Vaser Liposuction

About six years ago, another device for ultrasound assisted liposuction was developed and marketed: VASER liposuction.  The technology behind this machine is virtually identical to other UAL machines.  I have used this machine and believe it is a good device.  However, I prefer the other UAL device that I have been using.  Other surgeons prefer the VASER device.  A marketing gimmick associated with VASER has been to use the term liposelection.  To me, this term is meaningless, as in all liposuction cases the surgeon must be careful to determine which fat is selected for removal, and which fat should be left in place.


Power Assisted Liposuction

Towards the end of the 1990’s, after UAL had come into clinical use, another form of liposuction was developed: power assisted liposuction (PAL). In this, the cannula is moved back and forth in the tissues driven by a small motor.  I have also used this machine and have found it to be effective.  It’s main advantage is that it takes less strength on the part of the surgeon as opposed to SAL. Like UAL, this is very effective in areas where the fat is dense.  In some cases, I continue to use this in combination with UAL and SAL.

Laser Assisted Liposuction aka “Smart Lipo”

The latest addition to the liposuction arena is laser assisted liposuction (LAL). This uses laser energy to disrupt the fat cells to assist in their removal.  The laser itself is introduced within a specialized suction cannula.  A very good scientific study compared this method, LAL, to traditional SAL.  There was no difference seen in the results or the time of recovery.  The only real difference seen was that the laser assisted liposuction took a bit more time in the operating room.  Further, there is a risk of burns to the skin due to the heat generated from the laser. As you might expect, there has also been some marketing hype with this technology.  The proponents of this have termed this term “Smart Lipo”. It occurs to me that the machine for this type of liposuction is quite expensive, as all lasers are.  Who do you think will end up paying for the cost of this machine?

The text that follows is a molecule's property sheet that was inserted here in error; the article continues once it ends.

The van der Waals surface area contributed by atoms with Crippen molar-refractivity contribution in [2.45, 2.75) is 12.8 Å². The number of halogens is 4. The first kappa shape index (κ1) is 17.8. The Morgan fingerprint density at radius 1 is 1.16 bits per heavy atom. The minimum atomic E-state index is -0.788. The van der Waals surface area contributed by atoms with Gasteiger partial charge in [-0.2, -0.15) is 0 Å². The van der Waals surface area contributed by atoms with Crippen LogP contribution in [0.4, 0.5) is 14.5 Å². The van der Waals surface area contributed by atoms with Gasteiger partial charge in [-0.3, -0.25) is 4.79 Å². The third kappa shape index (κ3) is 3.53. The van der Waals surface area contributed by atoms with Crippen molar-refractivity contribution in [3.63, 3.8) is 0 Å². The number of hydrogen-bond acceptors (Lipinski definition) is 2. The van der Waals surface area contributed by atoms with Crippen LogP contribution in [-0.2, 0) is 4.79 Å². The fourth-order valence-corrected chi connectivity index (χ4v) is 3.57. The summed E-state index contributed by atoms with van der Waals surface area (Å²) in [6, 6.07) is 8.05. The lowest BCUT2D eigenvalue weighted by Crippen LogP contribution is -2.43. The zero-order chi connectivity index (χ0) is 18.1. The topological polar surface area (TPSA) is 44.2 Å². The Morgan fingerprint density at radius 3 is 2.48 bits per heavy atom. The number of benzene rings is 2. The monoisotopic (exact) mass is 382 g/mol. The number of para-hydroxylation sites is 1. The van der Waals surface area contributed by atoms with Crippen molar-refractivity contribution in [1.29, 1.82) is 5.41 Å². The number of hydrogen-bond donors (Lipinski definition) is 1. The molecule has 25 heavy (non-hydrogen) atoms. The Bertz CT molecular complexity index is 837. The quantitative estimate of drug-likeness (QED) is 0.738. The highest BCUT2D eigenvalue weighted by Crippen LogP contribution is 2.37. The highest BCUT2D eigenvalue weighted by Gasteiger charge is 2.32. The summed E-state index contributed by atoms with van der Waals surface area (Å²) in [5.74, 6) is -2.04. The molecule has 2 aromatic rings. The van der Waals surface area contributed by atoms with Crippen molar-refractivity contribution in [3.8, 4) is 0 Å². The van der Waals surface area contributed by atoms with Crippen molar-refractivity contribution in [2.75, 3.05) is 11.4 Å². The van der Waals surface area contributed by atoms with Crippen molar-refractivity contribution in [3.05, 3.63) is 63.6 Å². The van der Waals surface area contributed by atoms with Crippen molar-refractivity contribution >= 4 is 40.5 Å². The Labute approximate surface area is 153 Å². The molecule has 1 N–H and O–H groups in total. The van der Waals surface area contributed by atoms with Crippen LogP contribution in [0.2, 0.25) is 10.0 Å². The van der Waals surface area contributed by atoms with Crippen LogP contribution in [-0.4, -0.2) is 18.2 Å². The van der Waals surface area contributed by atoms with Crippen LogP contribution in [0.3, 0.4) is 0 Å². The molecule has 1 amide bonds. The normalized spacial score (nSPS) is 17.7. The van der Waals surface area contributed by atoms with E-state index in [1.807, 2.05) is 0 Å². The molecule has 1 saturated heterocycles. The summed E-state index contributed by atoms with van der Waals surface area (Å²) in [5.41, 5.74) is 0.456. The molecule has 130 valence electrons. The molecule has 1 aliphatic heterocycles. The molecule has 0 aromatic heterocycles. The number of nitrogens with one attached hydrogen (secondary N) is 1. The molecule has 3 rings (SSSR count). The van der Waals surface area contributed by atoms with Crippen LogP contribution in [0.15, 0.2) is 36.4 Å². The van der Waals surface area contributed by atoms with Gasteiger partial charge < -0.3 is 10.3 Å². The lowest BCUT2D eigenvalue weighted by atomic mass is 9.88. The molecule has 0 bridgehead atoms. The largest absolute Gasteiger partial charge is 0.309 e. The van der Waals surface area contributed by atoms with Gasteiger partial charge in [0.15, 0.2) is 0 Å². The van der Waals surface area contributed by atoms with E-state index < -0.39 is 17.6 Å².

Liposuction: The Bottom Line:

So what is one to make of all these different technologies?  Which is the best, and which of the claims of superior technology should you be listening to?  Frankly, you can have a good result from any of these techniques, and you can have less than optimal results with any of these techniques. What matters most is how well the technique is performed which is ultimately dependent upon the surgeon on the other end of the suction cannula.  What you should be looking for, when considering liposuction, is a board-certified or board-eligible plastic surgeon with a wealth of experience with liposuction.  It is this experience that will guide the surgeon in knowing how much fat to remove from which area(s), which technology to use, and whether or not liposuction is the best treatment for the area of concern.